The ‘blue walleyes’ of Cook County and the BWCA
Angler reports of walleye with a blueish hue continue to capture the attention of fisheries staff at the Minnesota Department of Natural Resources Grand Marais office in June 2022.
Are these ‘blue walleye’ being caught in some Cook County lakes the same species from the Great Lakes that are considered extinct?
Not likely, according to Matt Weberg, the interim Grand Marais fisheries supervisor for the DNR.
According to Weberg, any walleye caught in Cook County that have a shade of blue to them are the common walleye strain found across North America, they just have a certain mucous that makes them appear blue.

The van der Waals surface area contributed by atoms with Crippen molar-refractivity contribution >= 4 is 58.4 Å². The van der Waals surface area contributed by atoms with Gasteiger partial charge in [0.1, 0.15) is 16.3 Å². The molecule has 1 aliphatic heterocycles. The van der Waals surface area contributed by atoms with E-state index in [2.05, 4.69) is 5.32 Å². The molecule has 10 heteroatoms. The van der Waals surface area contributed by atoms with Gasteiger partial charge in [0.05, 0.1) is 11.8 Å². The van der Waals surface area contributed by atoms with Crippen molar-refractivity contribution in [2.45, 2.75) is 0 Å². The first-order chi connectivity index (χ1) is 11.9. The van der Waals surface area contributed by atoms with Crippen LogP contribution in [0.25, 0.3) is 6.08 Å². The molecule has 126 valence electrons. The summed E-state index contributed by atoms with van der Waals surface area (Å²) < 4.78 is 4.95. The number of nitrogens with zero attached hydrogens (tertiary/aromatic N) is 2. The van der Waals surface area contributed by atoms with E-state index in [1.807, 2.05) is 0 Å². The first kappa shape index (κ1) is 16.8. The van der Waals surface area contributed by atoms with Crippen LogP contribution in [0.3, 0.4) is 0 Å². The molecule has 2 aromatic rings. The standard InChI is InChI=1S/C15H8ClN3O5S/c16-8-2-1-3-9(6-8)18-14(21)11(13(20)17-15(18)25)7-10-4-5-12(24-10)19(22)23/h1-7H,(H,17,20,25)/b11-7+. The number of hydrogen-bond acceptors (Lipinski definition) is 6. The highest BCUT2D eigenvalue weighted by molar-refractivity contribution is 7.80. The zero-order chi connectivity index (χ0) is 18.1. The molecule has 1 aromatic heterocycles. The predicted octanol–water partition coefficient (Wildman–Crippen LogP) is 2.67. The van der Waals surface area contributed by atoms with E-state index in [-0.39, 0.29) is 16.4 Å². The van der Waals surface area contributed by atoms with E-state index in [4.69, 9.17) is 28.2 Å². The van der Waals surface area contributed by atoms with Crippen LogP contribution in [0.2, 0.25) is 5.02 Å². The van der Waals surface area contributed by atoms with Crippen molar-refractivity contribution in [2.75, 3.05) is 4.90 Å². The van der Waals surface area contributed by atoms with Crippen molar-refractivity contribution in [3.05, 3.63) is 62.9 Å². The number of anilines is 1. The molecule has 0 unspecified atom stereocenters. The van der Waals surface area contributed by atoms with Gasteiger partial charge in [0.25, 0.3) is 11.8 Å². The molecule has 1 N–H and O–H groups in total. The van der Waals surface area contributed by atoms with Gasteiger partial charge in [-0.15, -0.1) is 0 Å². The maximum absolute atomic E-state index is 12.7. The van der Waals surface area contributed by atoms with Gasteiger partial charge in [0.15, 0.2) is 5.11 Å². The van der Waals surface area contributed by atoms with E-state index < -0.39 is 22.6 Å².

Referencing other studies from Ontario and Wisconsin, Weberg told WTIP’s Joe Friedrichs that the mucous creates the blue color – called Sandercyanin – and that it’s a form of protection for the fish. An easy way to think of it is that the muscos is a sunscreen of sorts for the walleye, Weberg said.
The phones were ringing with a steady buzz during a recent ‘pop quiz’ segment on WTIP’s North Shore Morning program when host Mark Abrahamson asked listeners to identify the two types of walleyes that, at least at one point in history, could be found in the Great Lakes area.
Weberg spoke with WTIP’s Joe Friedrichs about blue walleyes June 22 on a lake near the Gunflint Trail. Audio below.